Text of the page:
Marketing is Too Damn Complicated

In 2010, Jimmy McMillan was running for the Governor seat in New York. Unlike other candidates, he stood out and even went viral with a simple message. The rent is too damn high. The party, which bears the same name, only had one issue. Understandably, he did not win.

I wish there was someone like Jimmy saying the same thing about marketing technology. Jimmy went viral because the message resonated with voters. A recent report by Anteriad found that “60% of B2B marketers say martech stack is too complex”. 

It’s easy to see why. You have an ever increasing number of channels, the promise of AI and a shifting landscape that seems to change every six months. 

Among the deafening winds, it can be easy to forget the fundamentals. Here are three decisions that marketing teams need to make that can fundamentally change how they approach marketing technology.

Are You Thinking from First Principles?

First principles isn’t just another fancy trend, born on the streets in Silicon Valley. Aristotle defined first principles as “the first basis from which a thing is known.” In other words, it is an idea that cannot be broken down any further.

Behind all the technology, there are first principles. Next time you find yourself designing a ten-level automation journey, think of what you’re trying to accomplish. Are you aiming to deliver value to a customer? Build a brand? Drive sales? 

An even better question is if there are easier ways to do it. Technology has changed the focus from “what should we do” to “how do we do it”. Almost everything is possible in technology so the second question is endless.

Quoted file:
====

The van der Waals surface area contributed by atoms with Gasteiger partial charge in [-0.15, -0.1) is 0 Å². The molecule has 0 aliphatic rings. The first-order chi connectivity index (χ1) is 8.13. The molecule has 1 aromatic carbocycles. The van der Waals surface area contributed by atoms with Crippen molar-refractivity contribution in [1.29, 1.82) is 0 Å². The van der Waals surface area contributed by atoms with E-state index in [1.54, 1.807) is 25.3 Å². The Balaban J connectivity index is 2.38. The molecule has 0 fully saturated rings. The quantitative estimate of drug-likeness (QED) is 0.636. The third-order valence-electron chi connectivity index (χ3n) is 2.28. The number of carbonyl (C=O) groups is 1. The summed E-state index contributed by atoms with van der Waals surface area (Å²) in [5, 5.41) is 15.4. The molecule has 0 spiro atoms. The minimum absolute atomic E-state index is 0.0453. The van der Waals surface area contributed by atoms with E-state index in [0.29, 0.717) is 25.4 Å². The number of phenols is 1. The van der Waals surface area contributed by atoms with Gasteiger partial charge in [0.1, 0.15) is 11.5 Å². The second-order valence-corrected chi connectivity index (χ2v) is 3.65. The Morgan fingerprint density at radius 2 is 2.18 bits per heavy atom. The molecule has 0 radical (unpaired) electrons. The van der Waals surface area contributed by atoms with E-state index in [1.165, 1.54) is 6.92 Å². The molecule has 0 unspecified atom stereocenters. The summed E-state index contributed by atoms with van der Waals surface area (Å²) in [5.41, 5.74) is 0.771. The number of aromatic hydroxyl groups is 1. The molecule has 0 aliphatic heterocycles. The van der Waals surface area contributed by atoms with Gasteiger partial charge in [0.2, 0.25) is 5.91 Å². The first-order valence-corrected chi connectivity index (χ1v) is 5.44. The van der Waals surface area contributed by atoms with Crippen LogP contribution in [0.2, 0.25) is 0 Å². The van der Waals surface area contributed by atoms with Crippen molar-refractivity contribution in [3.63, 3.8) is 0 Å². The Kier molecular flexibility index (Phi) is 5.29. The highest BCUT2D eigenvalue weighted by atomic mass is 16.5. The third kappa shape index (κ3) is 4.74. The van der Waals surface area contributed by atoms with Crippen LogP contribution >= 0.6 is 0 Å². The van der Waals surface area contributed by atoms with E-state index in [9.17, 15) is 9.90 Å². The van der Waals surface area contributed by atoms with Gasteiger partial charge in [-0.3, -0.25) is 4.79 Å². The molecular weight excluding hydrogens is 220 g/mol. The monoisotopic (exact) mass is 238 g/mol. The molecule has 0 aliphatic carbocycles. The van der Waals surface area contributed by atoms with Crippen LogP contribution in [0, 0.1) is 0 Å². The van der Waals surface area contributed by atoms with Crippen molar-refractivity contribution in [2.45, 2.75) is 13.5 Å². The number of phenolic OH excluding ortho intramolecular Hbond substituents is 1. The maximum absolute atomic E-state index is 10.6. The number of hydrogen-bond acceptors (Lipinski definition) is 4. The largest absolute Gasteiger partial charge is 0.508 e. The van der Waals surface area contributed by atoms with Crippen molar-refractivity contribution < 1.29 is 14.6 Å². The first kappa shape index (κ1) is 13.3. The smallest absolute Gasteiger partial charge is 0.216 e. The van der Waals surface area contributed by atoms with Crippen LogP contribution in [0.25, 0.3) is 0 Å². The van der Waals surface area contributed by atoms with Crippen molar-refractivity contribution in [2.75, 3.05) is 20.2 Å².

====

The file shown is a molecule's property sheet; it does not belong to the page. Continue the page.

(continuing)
If we go back to the first principle of value, we may discover simpler solutions for delivering it. Customers don’t care about the complexity of your marketing campaigns. They just want a product or service.

Are You Building a 100-year Old Brand?

There’s a special kind of FOMO that marketing teams experience when they see a young competitor killing it. They may think they missed the boat on a specific channel or they can’t compete. 

If you expand your time frame—even by years—things can look drastically different. I recently got a chance to visit the Vatican and there was something humbling about interacting with an organization that has been around for two thousand years. You may not believe in religion but you can’t deny the effectiveness of their marketing.

You make drastically different decisions if you think about how to build brands for the long term. I recommend clients to think on what it would take to build a 100-year brand as a brainstorming exercise. You likely interact with 100-year olds brands regularly, such as Coca-Cola (130), Tiffany & Co (135) and Macy’s (164).

Are You Wasting Your Time?

I talk to many marketing teams who are spending an enormous amount of time making digital transformations. I’m not against digital but businesses need to carefully think through their efforts. 

Marketing technology should be helping you, not holding you back. Losing time because something broke somewhere in your tech stack—and no one knows why—is not contributing to first principles or a long term brand.

At some point, teams need to make decisions on what is essential and what is a nice-to-have. The decision starts with an honest assessment on what is actually driving business outcomes.

Who’s Advocating for the Business?

All teams need Jimmy McMillan. Someone who can advocate for the important issues. Marketing can be disconnected from the business, and technology isn’t solving it. 

Force your team to return to the first principles of marketing. Ask yourself if technology is truly helping you with them or getting in the way. Consider if you’re doing the things that will build a 100-year brand. You may discover that you’re too caught up in the weeds of automation, losing time and money. 

As Jimmy would say, Martech is just too damn complicated. 

One more thing before you go!

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